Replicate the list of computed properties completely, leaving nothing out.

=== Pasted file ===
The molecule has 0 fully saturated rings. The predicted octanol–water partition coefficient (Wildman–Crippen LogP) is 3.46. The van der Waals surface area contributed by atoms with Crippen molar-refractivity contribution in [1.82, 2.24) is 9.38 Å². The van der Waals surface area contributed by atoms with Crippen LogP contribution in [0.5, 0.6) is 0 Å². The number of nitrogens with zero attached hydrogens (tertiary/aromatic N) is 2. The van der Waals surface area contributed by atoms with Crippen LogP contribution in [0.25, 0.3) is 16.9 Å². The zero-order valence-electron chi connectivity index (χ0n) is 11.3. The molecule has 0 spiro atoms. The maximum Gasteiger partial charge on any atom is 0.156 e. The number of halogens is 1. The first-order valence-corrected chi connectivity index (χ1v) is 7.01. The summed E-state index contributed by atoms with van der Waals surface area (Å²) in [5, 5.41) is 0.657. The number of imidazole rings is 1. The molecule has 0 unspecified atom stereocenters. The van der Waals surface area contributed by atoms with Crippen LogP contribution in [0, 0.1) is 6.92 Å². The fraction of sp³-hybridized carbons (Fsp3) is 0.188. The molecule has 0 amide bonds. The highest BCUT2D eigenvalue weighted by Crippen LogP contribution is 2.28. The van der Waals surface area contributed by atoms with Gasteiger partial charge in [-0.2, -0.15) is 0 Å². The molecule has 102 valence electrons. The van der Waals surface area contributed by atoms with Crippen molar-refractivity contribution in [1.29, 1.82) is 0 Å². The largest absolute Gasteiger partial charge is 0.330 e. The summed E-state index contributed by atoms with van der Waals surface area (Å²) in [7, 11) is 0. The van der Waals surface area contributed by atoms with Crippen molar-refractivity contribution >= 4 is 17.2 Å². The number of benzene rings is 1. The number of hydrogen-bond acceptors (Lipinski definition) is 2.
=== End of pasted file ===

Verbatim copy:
The molecule has 0 fully saturated rings. The predicted octanol–water partition coefficient (Wildman–Crippen LogP) is 3.46. The van der Waals surface area contributed by atoms with Crippen molar-refractivity contribution in [1.82, 2.24) is 9.38 Å². The van der Waals surface area contributed by atoms with Crippen LogP contribution in [0.5, 0.6) is 0 Å². The number of nitrogens with zero attached hydrogens (tertiary/aromatic N) is 2. The van der Waals surface area contributed by atoms with Crippen LogP contribution in [0.25, 0.3) is 16.9 Å². The zero-order valence-electron chi connectivity index (χ0n) is 11.3. The molecule has 0 spiro atoms. The maximum Gasteiger partial charge on any atom is 0.156 e. The number of halogens is 1. The first-order valence-corrected chi connectivity index (χ1v) is 7.01. The summed E-state index contributed by atoms with van der Waals surface area (Å²) in [5, 5.41) is 0.657. The number of imidazole rings is 1. The molecule has 0 unspecified atom stereocenters. The van der Waals surface area contributed by atoms with Crippen LogP contribution in [0, 0.1) is 6.92 Å². The fraction of sp³-hybridized carbons (Fsp3) is 0.188. The molecule has 0 amide bonds. The highest BCUT2D eigenvalue weighted by Crippen LogP contribution is 2.28. The van der Waals surface area contributed by atoms with Gasteiger partial charge in [-0.2, -0.15) is 0 Å². The molecule has 102 valence electrons. The van der Waals surface area contributed by atoms with Crippen molar-refractivity contribution in [1.29, 1.82) is 0 Å². The largest absolute Gasteiger partial charge is 0.330 e. The summed E-state index contributed by atoms with van der Waals surface area (Å²) in [7, 11) is 0. The van der Waals surface area contributed by atoms with Crippen molar-refractivity contribution >= 4 is 17.2 Å². The number of benzene rings is 1. The number of hydrogen-bond acceptors (Lipinski definition) is 2.